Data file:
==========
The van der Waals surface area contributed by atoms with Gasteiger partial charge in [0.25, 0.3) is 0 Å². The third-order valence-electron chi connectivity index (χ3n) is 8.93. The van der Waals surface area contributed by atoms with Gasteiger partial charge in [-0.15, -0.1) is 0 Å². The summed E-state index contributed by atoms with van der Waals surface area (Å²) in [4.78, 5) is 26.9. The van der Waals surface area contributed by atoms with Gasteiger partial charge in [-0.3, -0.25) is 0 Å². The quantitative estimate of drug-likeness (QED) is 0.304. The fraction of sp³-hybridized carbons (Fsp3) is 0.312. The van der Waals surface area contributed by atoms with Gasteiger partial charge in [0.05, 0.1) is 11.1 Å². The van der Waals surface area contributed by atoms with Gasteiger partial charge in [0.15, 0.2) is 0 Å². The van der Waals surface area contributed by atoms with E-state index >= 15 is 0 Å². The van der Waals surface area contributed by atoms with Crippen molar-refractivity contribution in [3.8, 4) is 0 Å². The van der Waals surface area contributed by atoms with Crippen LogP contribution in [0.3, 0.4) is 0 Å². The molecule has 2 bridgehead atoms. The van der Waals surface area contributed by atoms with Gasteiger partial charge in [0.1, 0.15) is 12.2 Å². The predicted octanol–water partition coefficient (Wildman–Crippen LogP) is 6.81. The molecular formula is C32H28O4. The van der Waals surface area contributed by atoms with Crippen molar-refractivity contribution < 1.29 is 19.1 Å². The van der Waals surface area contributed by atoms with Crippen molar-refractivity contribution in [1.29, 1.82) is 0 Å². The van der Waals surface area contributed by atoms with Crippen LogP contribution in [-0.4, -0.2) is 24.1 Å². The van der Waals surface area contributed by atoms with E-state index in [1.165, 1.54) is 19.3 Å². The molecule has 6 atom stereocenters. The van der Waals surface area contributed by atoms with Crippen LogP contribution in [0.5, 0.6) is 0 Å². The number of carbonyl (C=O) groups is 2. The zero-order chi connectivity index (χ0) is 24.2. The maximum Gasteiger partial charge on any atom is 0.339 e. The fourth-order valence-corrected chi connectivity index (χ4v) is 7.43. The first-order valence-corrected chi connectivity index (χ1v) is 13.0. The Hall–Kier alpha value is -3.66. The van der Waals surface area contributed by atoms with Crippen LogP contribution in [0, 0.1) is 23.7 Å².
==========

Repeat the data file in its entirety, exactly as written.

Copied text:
The van der Waals surface area contributed by atoms with Gasteiger partial charge in [0.25, 0.3) is 0 Å². The third-order valence-electron chi connectivity index (χ3n) is 8.93. The van der Waals surface area contributed by atoms with Gasteiger partial charge in [-0.15, -0.1) is 0 Å². The summed E-state index contributed by atoms with van der Waals surface area (Å²) in [4.78, 5) is 26.9. The van der Waals surface area contributed by atoms with Gasteiger partial charge in [-0.3, -0.25) is 0 Å². The quantitative estimate of drug-likeness (QED) is 0.304. The fraction of sp³-hybridized carbons (Fsp3) is 0.312. The van der Waals surface area contributed by atoms with Gasteiger partial charge in [0.05, 0.1) is 11.1 Å². The van der Waals surface area contributed by atoms with Gasteiger partial charge in [0.15, 0.2) is 0 Å². The van der Waals surface area contributed by atoms with E-state index >= 15 is 0 Å². The van der Waals surface area contributed by atoms with Crippen molar-refractivity contribution in [3.8, 4) is 0 Å². The van der Waals surface area contributed by atoms with Crippen LogP contribution in [0.3, 0.4) is 0 Å². The molecule has 2 bridgehead atoms. The van der Waals surface area contributed by atoms with Gasteiger partial charge in [0.1, 0.15) is 12.2 Å². The predicted octanol–water partition coefficient (Wildman–Crippen LogP) is 6.81. The molecular formula is C32H28O4. The van der Waals surface area contributed by atoms with Crippen molar-refractivity contribution < 1.29 is 19.1 Å². The van der Waals surface area contributed by atoms with Crippen molar-refractivity contribution in [1.29, 1.82) is 0 Å². The van der Waals surface area contributed by atoms with Crippen LogP contribution in [-0.4, -0.2) is 24.1 Å². The van der Waals surface area contributed by atoms with E-state index in [1.165, 1.54) is 19.3 Å². The molecule has 6 atom stereocenters. The van der Waals surface area contributed by atoms with Crippen LogP contribution in [0.5, 0.6) is 0 Å². The number of carbonyl (C=O) groups is 2. The zero-order chi connectivity index (χ0) is 24.2. The maximum Gasteiger partial charge on any atom is 0.339 e. The fourth-order valence-corrected chi connectivity index (χ4v) is 7.43. The first-order valence-corrected chi connectivity index (χ1v) is 13.0. The Hall–Kier alpha value is -3.66. The van der Waals surface area contributed by atoms with Crippen LogP contribution in [0, 0.1) is 23.7 Å².